Wal-Mart is one of the biggest retailers in the United States. It sells its products all over the world and is considered to be a kind of a role model for the vendors nationwide and worldwide. Regardless of Wal-Mart’s popularity, its image among the clients is not that optimistic. It is even worse if one asks a Wal-Mart employee about how they are being treated (Wal-Mart Unethical Business Practices, n.d.). This company is a controversial topic for its numerous unethical business practices. Despite the advantage of the lowest prices in the market, it may seem like Wal-Mart is not able to offer anything else.
For some reason, Wal-Mart does not let its employees join labor unions. Also, their salary is not as big as opposed to the employees working in unionized companies. Wal-Mart has also been found paying its employees who set up their colleagues that favored a union (Wal-Mart Unethical Business Practices, n.d.). It should be reasonable for Wal-Mart to treat its workers properly and encourage them instead of imposing on them a totalitarian type of management.
Another problem that is recurrently encountered by Wal-Mart’s employees is gender discrimination. Numerous lawsuits were filed stating that women were not allowed to take on the manager’s position simply because Wal-Mart is used to promoting men (Wal-Mart Unethical Business Practices, n.d.). There is a critical need to evade gender bias and let women hold more managerial positions than they do now.
Another way in which Wal-Mart discriminates its employees is salary. The workers are usually underpaid, and the trading giant justifies it by the fact that they are trying to cut costs to offer attractive prices to its customers (Wal-Mart Unethical Business Practices, n.d.). At the same time, Wal-Mart’s health insurance costs so much that the employees do not even have the funds to pay for it. Another issue that is regularly encountered by Wal-Mart workers is the company’s denial to pay for the overtime hours worked.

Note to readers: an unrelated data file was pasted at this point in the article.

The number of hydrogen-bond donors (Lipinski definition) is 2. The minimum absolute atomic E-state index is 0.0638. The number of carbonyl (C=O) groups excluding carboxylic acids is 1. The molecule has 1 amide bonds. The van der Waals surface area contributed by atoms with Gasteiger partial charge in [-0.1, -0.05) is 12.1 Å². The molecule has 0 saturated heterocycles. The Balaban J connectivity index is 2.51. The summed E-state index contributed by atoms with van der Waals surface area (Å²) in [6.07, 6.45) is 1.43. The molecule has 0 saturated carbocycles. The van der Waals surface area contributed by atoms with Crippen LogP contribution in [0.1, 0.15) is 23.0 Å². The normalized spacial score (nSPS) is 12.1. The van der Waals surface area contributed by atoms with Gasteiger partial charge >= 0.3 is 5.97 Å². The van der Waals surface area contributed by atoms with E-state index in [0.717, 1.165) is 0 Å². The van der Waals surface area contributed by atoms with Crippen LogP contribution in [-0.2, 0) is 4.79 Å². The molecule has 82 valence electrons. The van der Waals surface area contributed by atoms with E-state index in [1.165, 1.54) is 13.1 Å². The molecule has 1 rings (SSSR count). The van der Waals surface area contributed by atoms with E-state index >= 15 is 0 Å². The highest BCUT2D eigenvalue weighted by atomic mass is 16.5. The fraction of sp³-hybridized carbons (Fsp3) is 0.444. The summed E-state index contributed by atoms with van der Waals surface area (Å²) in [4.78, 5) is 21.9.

There were even occasions when employees were forced to work overtime without being paid for it. This might be the most vivid example of Wal-Mart’s unethical business practice. The company’s rules proclaim that the workers should be paid for every minute that they stay at work, but a vast number of complaints connected to the salaries might hint at the point that there is something wrong with Wal-Mart and its wages (Wal-Mart Unethical Business Practices, n.d.). Unarguably, the company should step up and realize the issues of gender and wage discrimination. This is the sector where most work requires to be done.
On numerous occasions, Wal-Mart was blamed for using illegal immigrants as workers. The vendor was accused of breaking several immigration laws (Wal-Mart Unethical Business Practices, n.d.). Despite the allegations, the company declared that it was the fault of the contractor. Both Wal-Mart and its contractor did not do enough background research and dishonestly employed people who were not allowed to work on the territory of the United States. It may be reasonable for Wal-Mart to check their applicants’ identification documents, previous work experience, and references (if available) before they become Wal-Mart employees (Wal-Mart Unethical Business Practices, n.d.).
To conclude, the company should treat its employees with respect. Wal-Mart might try minimizing the number of events that involve prejudice and unfair treatment. It is essential to empower the workers instead of discouraging them.